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FHA appraisers must follow certain rules governing the process including some that address specific systems in the home. Some FHA appraisal requirements depend on standards set by the local authority, while others have specific guidance found in FHA rulebooks.

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FHA Appraisal Rules: Heating, Cooling, Plumbing

September 25, 2022

FHA Appraisal Rules: Heating, Cooling, Plumbing
FHA appraisers must follow certain rules governing the process including some that address specific systems in the home. Appraisals are a mixed bag at times: some FHA appraisal requirements depend on standards set by the local authority, while other FHA appraisal requirements have specific guidance found in FHA rulebooks.

FHA appraisal rules are published in HUD 4000.1, the rule book for all FHA single family mortgage loans, refinancing, and reverse mortgages. Instructions to the FHA appraiser include guidelines for heating, cooling, and plumbing systems in the home. The section on heating includes the following guidance:

 “The Appraiser must examine the heating system to determine if it is adequate for healthful and comfortable living conditions, regardless of design, fuel or heat source.”

The system must be powerful enough to heat the entire home. FHA appraisers are directed to note a deficiency if the heating system does not meet any of the following standards:
 
  • Automatically heat the living areas of the house to a minimum of 50 degrees.
  • Must provide healthful and comfortable heat.
  • Must rely upon a fuel source that is readily obtainable.
  • Must have market acceptance.
  • Must be able to operate without human intervention for extended periods of time.
FHA loan rules say a centralized air system is not required, but where present the system must be in working condition. If the system is not operational, the appraiser may require a correction.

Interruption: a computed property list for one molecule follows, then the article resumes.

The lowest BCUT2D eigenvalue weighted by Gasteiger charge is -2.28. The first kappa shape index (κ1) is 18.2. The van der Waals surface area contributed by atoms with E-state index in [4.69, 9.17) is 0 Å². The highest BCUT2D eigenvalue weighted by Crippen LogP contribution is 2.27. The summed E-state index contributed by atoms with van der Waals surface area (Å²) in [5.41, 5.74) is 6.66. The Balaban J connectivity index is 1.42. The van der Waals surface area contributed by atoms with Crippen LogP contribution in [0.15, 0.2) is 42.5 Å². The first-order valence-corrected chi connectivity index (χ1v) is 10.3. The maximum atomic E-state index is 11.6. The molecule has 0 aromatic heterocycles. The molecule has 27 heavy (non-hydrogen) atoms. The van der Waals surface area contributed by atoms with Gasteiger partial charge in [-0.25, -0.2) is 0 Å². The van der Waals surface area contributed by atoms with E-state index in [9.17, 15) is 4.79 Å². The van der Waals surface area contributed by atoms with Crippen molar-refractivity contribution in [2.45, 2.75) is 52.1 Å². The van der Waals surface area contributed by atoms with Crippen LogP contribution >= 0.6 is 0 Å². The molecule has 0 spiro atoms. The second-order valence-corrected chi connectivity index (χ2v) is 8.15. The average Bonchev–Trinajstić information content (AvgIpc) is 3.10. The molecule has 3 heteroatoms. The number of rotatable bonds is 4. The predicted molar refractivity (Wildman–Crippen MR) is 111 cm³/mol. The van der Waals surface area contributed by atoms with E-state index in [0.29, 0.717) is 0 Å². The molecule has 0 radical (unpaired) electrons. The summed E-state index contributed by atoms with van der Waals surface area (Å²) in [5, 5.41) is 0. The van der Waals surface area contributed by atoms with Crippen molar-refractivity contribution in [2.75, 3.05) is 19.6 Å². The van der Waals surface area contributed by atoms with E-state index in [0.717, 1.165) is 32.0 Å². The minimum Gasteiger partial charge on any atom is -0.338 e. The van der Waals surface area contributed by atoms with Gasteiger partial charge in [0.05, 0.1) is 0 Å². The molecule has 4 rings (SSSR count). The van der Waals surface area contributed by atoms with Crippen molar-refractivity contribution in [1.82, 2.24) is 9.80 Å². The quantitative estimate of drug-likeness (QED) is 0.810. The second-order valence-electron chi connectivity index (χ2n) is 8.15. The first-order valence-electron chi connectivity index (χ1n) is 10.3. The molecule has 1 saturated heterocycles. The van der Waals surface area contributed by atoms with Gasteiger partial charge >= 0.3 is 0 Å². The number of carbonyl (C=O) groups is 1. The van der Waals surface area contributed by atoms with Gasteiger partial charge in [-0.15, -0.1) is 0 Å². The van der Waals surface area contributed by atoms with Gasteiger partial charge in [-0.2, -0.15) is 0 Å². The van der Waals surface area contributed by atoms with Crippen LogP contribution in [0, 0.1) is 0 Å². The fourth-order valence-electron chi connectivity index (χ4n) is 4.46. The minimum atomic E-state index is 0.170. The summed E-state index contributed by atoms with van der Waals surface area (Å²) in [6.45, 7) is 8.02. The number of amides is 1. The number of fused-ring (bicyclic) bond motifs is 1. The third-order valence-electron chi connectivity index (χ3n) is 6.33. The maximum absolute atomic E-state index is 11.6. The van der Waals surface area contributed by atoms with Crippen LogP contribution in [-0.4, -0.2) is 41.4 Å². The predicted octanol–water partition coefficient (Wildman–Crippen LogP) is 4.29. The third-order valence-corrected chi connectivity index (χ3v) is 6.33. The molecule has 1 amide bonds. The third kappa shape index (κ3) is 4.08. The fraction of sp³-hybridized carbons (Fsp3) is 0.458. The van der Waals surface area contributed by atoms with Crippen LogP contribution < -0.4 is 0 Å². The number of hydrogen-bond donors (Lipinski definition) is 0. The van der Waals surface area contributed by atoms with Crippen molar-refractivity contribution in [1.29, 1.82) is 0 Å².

And then there is the issue of FHA appraisal rules for plumbing systems in the home. HUD 4000.1 states, “The Appraiser must notify the Mortgagee of the deficiency of MPR or MPS if the plumbing system does not function to supply water pressure, flow and waste removal.”

To review the plumbing system, the appraiser is required to flush the toilets and operate faucets to check water pressure and flow. The FHA appraiser is instructed “to determine that the plumbing system is intact, that it does not emit foul odors, that faucets function appropriately, that both cold and hot water run, and that there is no readily observable evidence of leaks or structural damage under fixtures.”

The appraisal process also covers the water heart, which FHA loan rules say must include a temperature and pressure-relief valve “with piping to safely divert escaping steam or hot water.” 

If the home is served by a septic system, the Appraiser must look for signs of failure or malfunction. Where such issues are present, the appraiser will require a correction and possibly a re-inspection.

Some of the rules covering septic systems will be established by the local authority, so do not assume FHA loan rules have the final say on what is acceptable and what is not. You’ll need to talk with your loan officer to learn what is typical in that housing market.

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